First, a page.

During genetic engineering, genes are taken from animals, plants, insects, bacteria and viruses and are then artificially inserted into the DNA of food crops, bypassing gradual evolutionary processes and creating pathways for diseases and genetic weaknesses to cross over to completely unrelated species. Often genetic engineering techniques use highly mobile genetic vectors that may move spontaneously in the genome and cause unexpected changes in the organism. These changes could have harmful side effects on humans and the environment. Although naturally occurring mutations can have similar side effects, the probability is increased by many orders of magnitude as a result of genetic engineering. Other studies have shown that genetic sequences survive digestion and enter the blood stream through the gut and then invade cells where they can interfere with the immune system or cause cancers. In addition, insertion of foreign genes into crops has a potential to create new allergens.
Not only do genetically engineered crops pose a real danger to human health, they can potentially wreak havoc on the environment. Unlike chemical and nuclear pollution, genetically engineered crops reproduce and cross-pollinate with non-GM crops and closely related wild species. If a genetically engineered plant creates unanticipated problems, it will be impossible for us to withdraw it from the environment. Harvard geneticist Richard Lewontin said in a New York Times Magazine article (10/25/98), "There's no way of knowing what all the downstream effects will be or how it might affect the environment. We have such a miserably poor misunderstanding of how the organism develops from its DNA that I would be surprised if we don't get one rude shock after another".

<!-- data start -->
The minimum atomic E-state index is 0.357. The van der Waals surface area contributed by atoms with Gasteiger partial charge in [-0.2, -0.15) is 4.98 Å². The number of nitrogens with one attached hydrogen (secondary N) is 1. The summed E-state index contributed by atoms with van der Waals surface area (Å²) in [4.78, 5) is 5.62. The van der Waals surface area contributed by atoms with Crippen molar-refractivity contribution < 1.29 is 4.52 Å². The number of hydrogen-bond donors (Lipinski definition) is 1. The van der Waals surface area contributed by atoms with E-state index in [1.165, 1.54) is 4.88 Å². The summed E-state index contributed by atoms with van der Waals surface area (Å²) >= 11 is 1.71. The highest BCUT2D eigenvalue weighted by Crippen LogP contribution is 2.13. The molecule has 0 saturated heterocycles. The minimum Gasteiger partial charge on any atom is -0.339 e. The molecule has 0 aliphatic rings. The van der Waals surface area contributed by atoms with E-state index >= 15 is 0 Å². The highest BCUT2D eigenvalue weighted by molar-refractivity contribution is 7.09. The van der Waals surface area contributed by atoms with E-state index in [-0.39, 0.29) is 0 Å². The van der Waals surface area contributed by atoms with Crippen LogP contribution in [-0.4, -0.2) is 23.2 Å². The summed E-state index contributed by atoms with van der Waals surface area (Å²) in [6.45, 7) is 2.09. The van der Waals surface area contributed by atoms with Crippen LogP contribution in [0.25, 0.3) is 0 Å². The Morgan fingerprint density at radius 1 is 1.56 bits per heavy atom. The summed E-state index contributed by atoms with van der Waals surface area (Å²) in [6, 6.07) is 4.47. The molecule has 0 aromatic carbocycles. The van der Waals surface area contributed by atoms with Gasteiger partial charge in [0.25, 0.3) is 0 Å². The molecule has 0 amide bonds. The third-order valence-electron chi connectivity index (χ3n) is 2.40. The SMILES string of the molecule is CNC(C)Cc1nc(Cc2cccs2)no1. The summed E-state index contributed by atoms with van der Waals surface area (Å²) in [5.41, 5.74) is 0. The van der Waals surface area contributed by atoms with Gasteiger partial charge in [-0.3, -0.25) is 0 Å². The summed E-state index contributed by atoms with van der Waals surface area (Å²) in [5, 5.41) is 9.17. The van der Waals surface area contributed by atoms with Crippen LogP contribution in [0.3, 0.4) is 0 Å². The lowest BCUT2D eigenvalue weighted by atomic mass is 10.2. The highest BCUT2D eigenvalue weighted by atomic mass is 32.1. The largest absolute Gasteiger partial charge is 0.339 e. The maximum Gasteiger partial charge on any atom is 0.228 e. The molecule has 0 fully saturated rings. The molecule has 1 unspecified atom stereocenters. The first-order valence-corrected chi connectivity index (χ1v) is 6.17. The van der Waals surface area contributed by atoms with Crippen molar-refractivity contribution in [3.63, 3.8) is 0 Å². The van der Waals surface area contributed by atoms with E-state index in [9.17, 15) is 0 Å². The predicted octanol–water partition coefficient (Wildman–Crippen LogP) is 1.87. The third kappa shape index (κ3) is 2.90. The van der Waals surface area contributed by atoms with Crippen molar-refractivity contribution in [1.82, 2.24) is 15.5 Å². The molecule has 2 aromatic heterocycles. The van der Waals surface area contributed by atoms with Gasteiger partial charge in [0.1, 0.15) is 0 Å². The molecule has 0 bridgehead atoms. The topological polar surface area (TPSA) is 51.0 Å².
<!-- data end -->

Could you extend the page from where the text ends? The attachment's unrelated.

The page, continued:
Despite the potential dangers of GM crops, no long-term health studies are performed before new GM crops are introduced into our food supply. Since the FDA and other regulatory agencies officially deem GM crops as equivalent to natural crops, new products containing GM components have been approved with no more than a safety assessment performed by the companies intent on selling the product. Furthermore, the FDA does not require that processed foods with GM ingredients be labeled with information about their genetically modified origins. In fact, the majority of GM crops are mixed in with their natural relatives (i.e. the genetically unaltered crops). The lack of labeling is a blatant infringement on the rights of consumers to make informed choices about what we eat. In addition, if certain GM foods have deleterious health effects, it will be impossible for epidemiologists to trace the origin of the problems.